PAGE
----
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The Use of the Church Fathers in Reformation Debates over the Eucharist
Adding great historical insight to the events of the sixteenth century, Inventing Authority uncovers how and why the Protestant reformers came, in their dissent from the Catholic church, to turn to the Church Fathers and align their movements with the early church. Discovering that the reformers most frequently appealed to patristic sources in polemical contexts, Esther Chung-Kim adeptly traces the variety and creativity of their appeals to their forebears in order to support their arguments—citing them to be authoritative for being "exemplary scriptural exegetes" to "instruments of choice".
Examining three generations of sixteenth-century reformers—from such heavy-weights as Calvin and Luther to lesser-known figures like Oecolampadius and Hesshusen—Chung-Kim offers an analysis of striking breadth, one that finds its center by focusing in on the perennially contentious topic of the Eucharist. Filling a significant lacuna in the early history of the Lutheran and Reformed traditions, Inventing Authority is an important and eye-opening contribution to Reformation studies.
1 Colloquy of Marburg (1529)
2 John Calvin’s Use of the Fathers in the Institutes and New Testament Commentaries
3 John Calvin and Joachim Westphal
4 Calvin and Westphal, Continued
5 Calvin versus Hesshusen
6 Use of the Fathers at the Colloquy of Montbéliard (1586)
"This is a valuable contribution to our understanding of the use of the fathers in Reformation times. It gives a useful new perspective on the much-studied eucharistic debates."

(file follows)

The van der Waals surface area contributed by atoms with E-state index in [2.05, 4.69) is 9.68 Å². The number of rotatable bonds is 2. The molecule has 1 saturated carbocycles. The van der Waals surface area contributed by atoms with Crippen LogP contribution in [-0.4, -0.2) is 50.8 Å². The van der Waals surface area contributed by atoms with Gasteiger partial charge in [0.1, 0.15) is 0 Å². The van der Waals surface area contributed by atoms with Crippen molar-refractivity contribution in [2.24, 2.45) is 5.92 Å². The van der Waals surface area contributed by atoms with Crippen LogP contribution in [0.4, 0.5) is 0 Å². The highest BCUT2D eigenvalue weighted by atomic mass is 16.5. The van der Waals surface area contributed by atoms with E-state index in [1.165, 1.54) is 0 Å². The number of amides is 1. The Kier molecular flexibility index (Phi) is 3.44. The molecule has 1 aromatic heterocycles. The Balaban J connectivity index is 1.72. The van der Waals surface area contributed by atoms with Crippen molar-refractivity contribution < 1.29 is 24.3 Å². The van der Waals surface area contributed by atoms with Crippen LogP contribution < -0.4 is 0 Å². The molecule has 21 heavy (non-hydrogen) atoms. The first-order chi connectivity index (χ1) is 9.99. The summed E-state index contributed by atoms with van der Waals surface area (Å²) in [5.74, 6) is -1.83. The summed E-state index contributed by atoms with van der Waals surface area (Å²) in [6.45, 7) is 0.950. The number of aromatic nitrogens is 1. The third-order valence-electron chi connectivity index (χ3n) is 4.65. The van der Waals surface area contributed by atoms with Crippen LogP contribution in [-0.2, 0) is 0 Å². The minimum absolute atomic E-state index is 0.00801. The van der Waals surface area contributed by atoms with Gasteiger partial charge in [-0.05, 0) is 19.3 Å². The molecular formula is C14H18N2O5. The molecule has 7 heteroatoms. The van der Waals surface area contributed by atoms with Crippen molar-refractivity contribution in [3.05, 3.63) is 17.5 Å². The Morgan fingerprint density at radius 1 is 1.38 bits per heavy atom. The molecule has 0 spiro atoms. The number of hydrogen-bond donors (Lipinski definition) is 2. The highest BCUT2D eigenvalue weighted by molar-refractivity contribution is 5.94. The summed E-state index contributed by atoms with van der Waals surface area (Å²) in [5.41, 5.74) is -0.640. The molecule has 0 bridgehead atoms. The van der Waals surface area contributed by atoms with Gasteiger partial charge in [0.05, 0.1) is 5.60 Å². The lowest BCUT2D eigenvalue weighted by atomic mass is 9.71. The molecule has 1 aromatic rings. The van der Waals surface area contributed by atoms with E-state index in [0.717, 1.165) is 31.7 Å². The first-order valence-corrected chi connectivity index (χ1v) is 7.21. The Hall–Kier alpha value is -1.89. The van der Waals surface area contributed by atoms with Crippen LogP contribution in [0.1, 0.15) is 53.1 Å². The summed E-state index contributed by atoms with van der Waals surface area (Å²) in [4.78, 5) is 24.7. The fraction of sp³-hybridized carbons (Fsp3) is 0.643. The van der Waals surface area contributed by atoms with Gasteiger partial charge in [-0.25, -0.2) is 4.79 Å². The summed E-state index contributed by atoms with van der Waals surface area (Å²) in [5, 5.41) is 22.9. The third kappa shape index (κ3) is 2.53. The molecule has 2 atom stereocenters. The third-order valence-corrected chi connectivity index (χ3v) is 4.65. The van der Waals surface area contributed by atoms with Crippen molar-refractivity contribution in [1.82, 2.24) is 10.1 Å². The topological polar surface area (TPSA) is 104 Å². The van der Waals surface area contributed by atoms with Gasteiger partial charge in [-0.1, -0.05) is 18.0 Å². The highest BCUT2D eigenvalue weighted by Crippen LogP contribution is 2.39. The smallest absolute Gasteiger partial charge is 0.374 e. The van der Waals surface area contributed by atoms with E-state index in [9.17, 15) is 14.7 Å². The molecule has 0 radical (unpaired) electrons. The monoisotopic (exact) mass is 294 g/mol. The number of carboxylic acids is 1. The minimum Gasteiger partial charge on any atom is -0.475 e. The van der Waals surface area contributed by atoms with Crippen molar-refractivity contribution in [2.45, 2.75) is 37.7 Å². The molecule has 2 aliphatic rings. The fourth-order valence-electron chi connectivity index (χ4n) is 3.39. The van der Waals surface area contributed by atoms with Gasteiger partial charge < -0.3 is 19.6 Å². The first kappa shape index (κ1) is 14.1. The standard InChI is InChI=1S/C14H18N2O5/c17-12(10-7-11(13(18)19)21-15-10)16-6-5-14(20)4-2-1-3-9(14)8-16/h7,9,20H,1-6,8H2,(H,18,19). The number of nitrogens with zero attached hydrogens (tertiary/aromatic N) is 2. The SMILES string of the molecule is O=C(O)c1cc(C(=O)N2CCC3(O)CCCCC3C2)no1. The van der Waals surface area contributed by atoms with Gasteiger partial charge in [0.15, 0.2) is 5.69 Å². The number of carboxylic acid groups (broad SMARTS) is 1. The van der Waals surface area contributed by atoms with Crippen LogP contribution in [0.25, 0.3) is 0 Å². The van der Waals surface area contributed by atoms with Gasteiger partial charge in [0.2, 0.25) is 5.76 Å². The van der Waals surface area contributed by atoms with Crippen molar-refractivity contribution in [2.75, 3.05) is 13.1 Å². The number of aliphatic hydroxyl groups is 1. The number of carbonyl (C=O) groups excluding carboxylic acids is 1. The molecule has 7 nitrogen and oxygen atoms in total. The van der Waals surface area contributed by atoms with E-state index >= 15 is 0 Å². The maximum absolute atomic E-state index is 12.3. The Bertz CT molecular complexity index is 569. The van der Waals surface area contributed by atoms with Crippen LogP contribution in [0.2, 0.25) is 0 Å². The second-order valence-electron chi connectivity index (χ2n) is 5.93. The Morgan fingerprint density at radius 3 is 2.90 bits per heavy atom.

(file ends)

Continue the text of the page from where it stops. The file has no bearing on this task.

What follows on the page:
—Dr Anthony N. S. Lane, Professor of Historical Theology, London School of Theology
"This work reflects a disciplined approach that bears some useful fruit for the historian.... Inventing Authority is well-researched and thought-provoking, and will be of interest to the scholar, the student and the informed layperson."
—The Expository Times (2012, 123:17)
"A thoughtful and important study. Chung-Kim's treatment of the Calvin-Westphal debate, the focal point of the book, is especially to be commended."
—Irena Backus, Université de Genève, Institut d'histoire de la Réformation
"In Inventing Authority: The Use of the Church Fathers in Reformation Debates over the Eucharist, Esther Chung-Kim builds a strong and convincing argument regarding the way in which the authority of the church fathers was reshaped by Reformation theologians to bolster their own legitimacy and establish a markedly new understanding of theological authority within the Protestant church, particularly in relation to issues where no internal consensus within Protestantism prevailed."
—Sylvia Sweeney, Bloy House, Episcopal Theological School at Claremont, Anglican and Episcopal History
"[Chung-Kim's] solid study makes more precise the ways in which Protestant reformers structured their systems of authority and put contemporary scholarship to use. Her assessment of the use of historical authority in the church invites further investigation of many aspects of the reformers' employment of the fathers."
—Lutheran Quarterly (2011, 25:4)
Esther Chung-Kim is Assistant Professor of Religious Studies at Claremont McKenna College. She lives in Claremont, California.